- Slow Computer
- System crashes
- Normal system programs crash immediatelly
- Connects to the internet without permission
- Installs itself without permissions
- Can't be uninstalled via Control Panel
Encountering Hermes666 Ransomware might make you regret not backing up your important files. That is because this malicious application encrypts personal data located on an infected computer with a secure encryption algorithm. Meaning, the only way to restore them is to decrypt them, and, unfortunately, to do so, you would need special decryption tools. Such means are usually available only to a ransomware application’s developers, except cases when cybersecurity specialists manage to create decryption tools by themselves. In such a case, the decryptor is usually shared online free of charge where anyone who may need it can download it. We have not heard about any free decryption tools created for this particular threat yet, so, for now, the only way to restore data without having to put up with the malware’s developers’ demands is to replace encrypted files with backup copies. To find more about the malicious application, we encourage you to read the rest of this article. If you want to erase Hermes666 Ransomware manually, you should check the instructions available below.
If you cannot understand how Hermes666 Ransomware appeared on your system, you might be interested in learning how hackers distribute such threats. In most cases, they travel with Spam emails, data on unreliable file-sharing websites, or doubtful advertising content. Some ransomware applications get in by exploiting a system’s vulnerabilities, such as unsecured RDP (Remote Desktop Protocol) connections. Thus, it is not enough to stay away from questionable email attachments or stop downloading installers/other files from unreliable websites. Besides, it is highly advisable to check if your system could have any vulnerabilities, for example, old passwords or outdated software. Also, it would be smart to keep a reputable antimalware tool that could guard your computer against malicious applications and warn you about potential them. Your browser might also be able to notify you about malicious websites, but you must keep it up to date. An outdated browser not only could be unable to warn you about newer threats, but it could be vulnerable to them too.
The user may not notice that his computer got infected with Hermes666 Ransomware. The malware should hide until it finishes encrypting targeted files, which it ought to mark with the .Hermes666 extension, e.g., photo.jpg.Hermes666. According to our researchers, this threat should encipher files considered to be private, for example, photos, videos, various documents, and so on. Like many similar ransomware applications, this malware does not encrypt data associated with an infected computer’s operating system or software installed on it. As you see Windows and various other programs can be reinstalled, but personal file, such as photos, might be irreplaceable if a user does not have copies of them. This is why some victims agree with cybercriminals’ demands even though it is risky to do so. Hermes666 Ransomware’s developers ask their victims to contact them via email and pay a ransom. It is not said what amount of money could be requested, but from our experience with similar malicious applications, we can say that hackers often ask between 20 and 500 US dollars.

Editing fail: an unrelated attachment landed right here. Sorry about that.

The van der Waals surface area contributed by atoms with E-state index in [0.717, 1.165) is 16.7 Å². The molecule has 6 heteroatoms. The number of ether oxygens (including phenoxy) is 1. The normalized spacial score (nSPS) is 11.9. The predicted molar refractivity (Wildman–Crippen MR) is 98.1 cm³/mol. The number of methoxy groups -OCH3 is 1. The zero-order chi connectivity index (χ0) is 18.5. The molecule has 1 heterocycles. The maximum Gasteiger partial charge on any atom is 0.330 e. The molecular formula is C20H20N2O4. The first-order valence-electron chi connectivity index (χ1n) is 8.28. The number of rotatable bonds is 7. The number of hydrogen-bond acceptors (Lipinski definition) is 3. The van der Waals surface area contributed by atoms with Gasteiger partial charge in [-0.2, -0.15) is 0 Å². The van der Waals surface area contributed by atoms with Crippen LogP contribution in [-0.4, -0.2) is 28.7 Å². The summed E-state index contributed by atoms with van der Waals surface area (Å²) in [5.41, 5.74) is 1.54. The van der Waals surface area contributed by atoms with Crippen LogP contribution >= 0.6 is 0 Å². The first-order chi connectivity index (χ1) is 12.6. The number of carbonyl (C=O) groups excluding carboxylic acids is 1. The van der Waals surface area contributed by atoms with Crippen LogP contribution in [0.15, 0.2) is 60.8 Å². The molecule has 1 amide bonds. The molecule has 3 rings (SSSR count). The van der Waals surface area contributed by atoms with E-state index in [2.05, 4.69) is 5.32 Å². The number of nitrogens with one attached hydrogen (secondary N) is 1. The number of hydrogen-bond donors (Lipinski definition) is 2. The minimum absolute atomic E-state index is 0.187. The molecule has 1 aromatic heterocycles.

Moreover, in some cases, sums reach one or a few thousand dollars, and if an infected computer belongs to a business, the attackers may ask for even more money. Such demands are often displayed on a ransom note which could appear on a pop-up window placed on the victim’s screen or a text file. For instance, Hermes666 Ransomware’s ransom note is available on a text document called HOW TO BACK YOUR FILES.txt. Our researchers say that the malware drops it in all directories containing enciphered files. The message says a victim should contact the malware’s creators via the given email address and wait for further instructions. Even though they may promise to send you decryption tools in return, keep in mind that there are no guarantees they will hold on to their word. Thus, if you come across this threat, you have to decide whether you are ready to lose the money its developers may demand in return for a chance to get your files decrypted. If not, we advise not to put up with any demands and to erase Hermes666 Ransomware.
One of the ways to get rid of this malicious application is to follow the instructions placed below this paragraph that show how to remove Hermes666 Ransomware manually. The other way to eliminate it is to employ a reliable antimalware tool and scan your computer with it. Once the chosen tool finishes scanning your system, you should be able to remove all identified threats with the provided deletion button.
Remove Hermes666 Ransomware